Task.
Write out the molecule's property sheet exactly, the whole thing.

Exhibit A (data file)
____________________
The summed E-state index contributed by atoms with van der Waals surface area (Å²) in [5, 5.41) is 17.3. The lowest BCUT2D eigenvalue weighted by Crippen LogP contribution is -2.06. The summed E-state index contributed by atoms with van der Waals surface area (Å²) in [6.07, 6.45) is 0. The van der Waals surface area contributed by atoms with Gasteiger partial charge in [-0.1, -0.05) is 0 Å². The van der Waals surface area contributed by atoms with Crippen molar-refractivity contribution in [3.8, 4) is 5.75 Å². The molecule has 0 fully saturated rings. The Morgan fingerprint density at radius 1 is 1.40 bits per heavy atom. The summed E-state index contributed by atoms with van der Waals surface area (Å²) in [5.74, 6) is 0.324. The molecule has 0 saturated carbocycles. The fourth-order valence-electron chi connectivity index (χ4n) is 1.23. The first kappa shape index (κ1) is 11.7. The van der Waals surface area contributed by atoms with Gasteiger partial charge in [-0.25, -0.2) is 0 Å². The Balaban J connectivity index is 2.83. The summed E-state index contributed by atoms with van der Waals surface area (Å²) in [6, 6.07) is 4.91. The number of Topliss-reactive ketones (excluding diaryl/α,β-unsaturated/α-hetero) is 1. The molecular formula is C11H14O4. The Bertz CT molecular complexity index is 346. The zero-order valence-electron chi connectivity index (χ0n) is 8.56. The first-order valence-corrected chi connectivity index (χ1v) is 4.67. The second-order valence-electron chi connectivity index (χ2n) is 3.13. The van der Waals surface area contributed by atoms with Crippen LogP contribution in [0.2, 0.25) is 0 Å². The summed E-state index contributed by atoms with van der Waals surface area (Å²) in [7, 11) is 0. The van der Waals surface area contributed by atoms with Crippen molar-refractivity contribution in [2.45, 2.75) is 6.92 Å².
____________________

The summed E-state index contributed by atoms with van der Waals surface area (Å²) in [5, 5.41) is 17.3. The lowest BCUT2D eigenvalue weighted by Crippen LogP contribution is -2.06. The summed E-state index contributed by atoms with van der Waals surface area (Å²) in [6.07, 6.45) is 0. The van der Waals surface area contributed by atoms with Gasteiger partial charge in [-0.1, -0.05) is 0 Å². The van der Waals surface area contributed by atoms with Crippen molar-refractivity contribution in [3.8, 4) is 5.75 Å². The molecule has 0 fully saturated rings. The Morgan fingerprint density at radius 1 is 1.40 bits per heavy atom. The summed E-state index contributed by atoms with van der Waals surface area (Å²) in [5.74, 6) is 0.324. The molecule has 0 saturated carbocycles. The fourth-order valence-electron chi connectivity index (χ4n) is 1.23. The first kappa shape index (κ1) is 11.7. The van der Waals surface area contributed by atoms with Gasteiger partial charge in [-0.25, -0.2) is 0 Å². The Balaban J connectivity index is 2.83. The summed E-state index contributed by atoms with van der Waals surface area (Å²) in [6, 6.07) is 4.91. The number of Topliss-reactive ketones (excluding diaryl/α,β-unsaturated/α-hetero) is 1. The molecular formula is C11H14O4. The Bertz CT molecular complexity index is 346. The zero-order valence-electron chi connectivity index (χ0n) is 8.56. The first-order valence-corrected chi connectivity index (χ1v) is 4.67. The second-order valence-electron chi connectivity index (χ2n) is 3.13. The van der Waals surface area contributed by atoms with Crippen LogP contribution in [0.2, 0.25) is 0 Å². The summed E-state index contributed by atoms with van der Waals surface area (Å²) in [7, 11) is 0. The van der Waals surface area contributed by atoms with Crippen molar-refractivity contribution in [2.45, 2.75) is 6.92 Å².